Many legal-aid programs don’t work in rural areas because they are designed to serve large cities, a new research study says. The result is that low-income rural residents aren’t getting equal access to justice, according to a new paper published in the paper in the Georgetown Journal on Poverty Law Policy.
Researchers Michele Statz, Robert Friday, and Jon Bredeson say that access-to-justice programs built on urban models fail rural people on three fronts:
- They do not account for the lack of infrastructure like broadband that is available to rural people—especially low income ones.
- They incorrectly presume that anyone in a crisis can effectively be their own attorney.
- And their standards for justice do not line up with rural Americans’ own expectations.
The authors use northern Minnesota and northern Wisconsin—locally nicknamed the Northland—as a case study in rural justice access. “The Northland region evidences many of the socioeconomic and spatial trends that characterize rural U.S. regions more broadly,” they wrote.
The majority of Wisconsin’s highest poverty rates are concentrated in its northernmost, rural areas. The state’s Northland economies are largely reliant on the extraction and manufacturing industries, which have drastically reduced employment in recent decades.
The area suffers from an absence of large legal firms, limited social services, and rural lawyer shortages that are accelerated by a graying pool of local attorneys. “Legal deserts” like this one significantly reduce the efficacy of state and federal legal aid funding. Even if the cash support is there, the practitioners aren’t around to take advantage of it.
In rural areas, only 14% of civil litigants receive legal assistance. The other 86% are left to defend themselves in court. This rate of civil representation is less than half the national average.
In Wisconsin, rural criminal defendants can wait as long as four months to be assigned a public defender. Rural tribal courts fare no better, with most defendants self-representing.
According to the authors, there are critical gaps between the perceptions of metropolitan lawmakers and the experiences of rural litigants when it comes to access-to-justice solutions.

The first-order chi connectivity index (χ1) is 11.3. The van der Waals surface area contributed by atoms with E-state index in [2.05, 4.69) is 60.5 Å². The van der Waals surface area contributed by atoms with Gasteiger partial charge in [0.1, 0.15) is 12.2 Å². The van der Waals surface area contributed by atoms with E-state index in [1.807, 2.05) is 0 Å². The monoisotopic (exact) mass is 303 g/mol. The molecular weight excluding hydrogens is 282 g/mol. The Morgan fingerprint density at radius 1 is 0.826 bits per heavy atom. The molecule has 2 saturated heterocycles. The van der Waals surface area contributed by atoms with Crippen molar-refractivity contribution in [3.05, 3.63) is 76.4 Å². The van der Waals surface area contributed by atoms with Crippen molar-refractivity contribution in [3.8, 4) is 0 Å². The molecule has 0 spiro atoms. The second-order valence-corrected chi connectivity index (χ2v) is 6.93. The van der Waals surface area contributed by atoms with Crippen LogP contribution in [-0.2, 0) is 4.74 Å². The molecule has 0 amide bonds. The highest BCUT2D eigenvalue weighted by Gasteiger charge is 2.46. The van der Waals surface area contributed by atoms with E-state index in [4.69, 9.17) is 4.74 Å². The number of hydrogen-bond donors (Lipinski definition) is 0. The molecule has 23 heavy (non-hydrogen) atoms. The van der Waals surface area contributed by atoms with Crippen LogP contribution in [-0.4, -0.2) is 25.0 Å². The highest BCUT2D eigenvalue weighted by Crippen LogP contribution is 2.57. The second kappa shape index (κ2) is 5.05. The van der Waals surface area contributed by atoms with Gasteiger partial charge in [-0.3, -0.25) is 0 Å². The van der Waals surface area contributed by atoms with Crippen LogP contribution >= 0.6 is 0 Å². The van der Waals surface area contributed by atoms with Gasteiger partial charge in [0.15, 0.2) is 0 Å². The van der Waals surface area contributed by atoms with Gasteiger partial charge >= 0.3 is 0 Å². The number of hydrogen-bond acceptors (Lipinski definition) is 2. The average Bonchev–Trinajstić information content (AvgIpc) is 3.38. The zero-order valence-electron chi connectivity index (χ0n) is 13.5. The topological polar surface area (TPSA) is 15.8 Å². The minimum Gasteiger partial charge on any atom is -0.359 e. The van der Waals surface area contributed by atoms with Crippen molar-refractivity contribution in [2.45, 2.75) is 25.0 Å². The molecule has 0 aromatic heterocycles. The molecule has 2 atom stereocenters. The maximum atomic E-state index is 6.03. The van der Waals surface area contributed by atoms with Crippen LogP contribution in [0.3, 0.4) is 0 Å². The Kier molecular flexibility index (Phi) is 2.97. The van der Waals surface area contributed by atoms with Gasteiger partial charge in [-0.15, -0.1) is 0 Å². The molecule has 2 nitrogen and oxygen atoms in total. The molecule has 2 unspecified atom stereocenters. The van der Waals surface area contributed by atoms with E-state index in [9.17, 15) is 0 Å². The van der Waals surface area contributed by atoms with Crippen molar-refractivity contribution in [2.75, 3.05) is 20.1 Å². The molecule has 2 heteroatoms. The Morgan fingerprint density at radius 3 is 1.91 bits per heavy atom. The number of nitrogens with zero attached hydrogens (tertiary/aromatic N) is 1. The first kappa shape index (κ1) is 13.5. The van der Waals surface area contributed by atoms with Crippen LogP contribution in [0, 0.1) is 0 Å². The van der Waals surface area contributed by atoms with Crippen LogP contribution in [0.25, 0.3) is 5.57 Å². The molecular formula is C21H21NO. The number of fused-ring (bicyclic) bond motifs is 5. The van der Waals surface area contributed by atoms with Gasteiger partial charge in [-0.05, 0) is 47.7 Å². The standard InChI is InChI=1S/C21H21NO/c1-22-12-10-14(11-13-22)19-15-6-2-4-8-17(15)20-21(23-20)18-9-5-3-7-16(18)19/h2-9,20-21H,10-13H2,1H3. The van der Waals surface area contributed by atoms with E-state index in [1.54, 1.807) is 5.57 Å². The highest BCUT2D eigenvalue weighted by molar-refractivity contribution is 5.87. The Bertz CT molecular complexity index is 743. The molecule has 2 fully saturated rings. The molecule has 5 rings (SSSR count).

“Most simply, the initiatives touted as advancing ‘equal administration of justice for all’ often prove to be the very same self-help forms, helplines, and online resources that low-income rural residents identify as barriers to justice,” stated the study.
Lack of internet access, lagging technological literacy, and a dearth of legal guidance all inhibit the chances of a just legal result for the rural poor, the report says.
Technological fixes are inadequate, wrote the authors, because they presume access both to smartphones and broadband, both of which are disproportionately inaccessible to rural residents. “Without addressing the rural digital divide, the ability of technology to close rural civil justice gaps remains limited.”
While lack of access to technology can be a barrier, rural people trying to access the legal system are rarely surprised by the struggles it creates.
“For rural low-income individuals who are already acutely aware of how public policies actively and inequitably disadvantage rural livelihoods, infrastructure, and health and welfare,” they wrote, “it is simply ‘normal’ that current [access-to-justice] initiatives would be experienced as stressful, insufficient, and even humiliating. We call this sense of loss and distrust the ‘hegemony of defeat.’”
Throughout the paper, the authors argued that an insufficient standard for “justice” is being used. They gave the example of two people navigating a complicated custody case in rural Minnesota without attorneys. In this case, each party successfully navigated the forms they were required to complete, and each gave about a paragraph’s worth of testimony.
While the parents were each able to perform an attorney’s technical role, neither were able to fully represent themselves through non-required evidence and narrative.
But a lawyer’s role is not simply to perform administrative tasks, the authors wrote. It’s also to gain a deep understanding of their client’s story. In this case, the stakes were high: the futures of a 4-year-old and a 2-year-old hung in the balance.
“Why I need your help,” said one Northland attorney in an interview for the study, “is probably based on several things that led up to this, which may or may not involve chemicals, or mental illness, or child sexual abuse, or current or recent or past mental, physical, emotional or financial abuse by a partner. You have to know [a client’s] backstory. Sometimes as far back as when they were 3.”
The paper questions the abandonment of traditional standards within rural courts. “Why is it that we have given up on the gold standard of both parties being represented by attorneys to settle for something less, particularly for rural communities?”
The authors called on the American Bar Association, state bar associations, local bar associations, law schools, and the judiciary to act. “The inability of the [legal] profession to mobilize in support of [access to justice] as a necessary component places the profession at risk of being unneeded, or more likely unwanted, as disparities increase,” they wrote.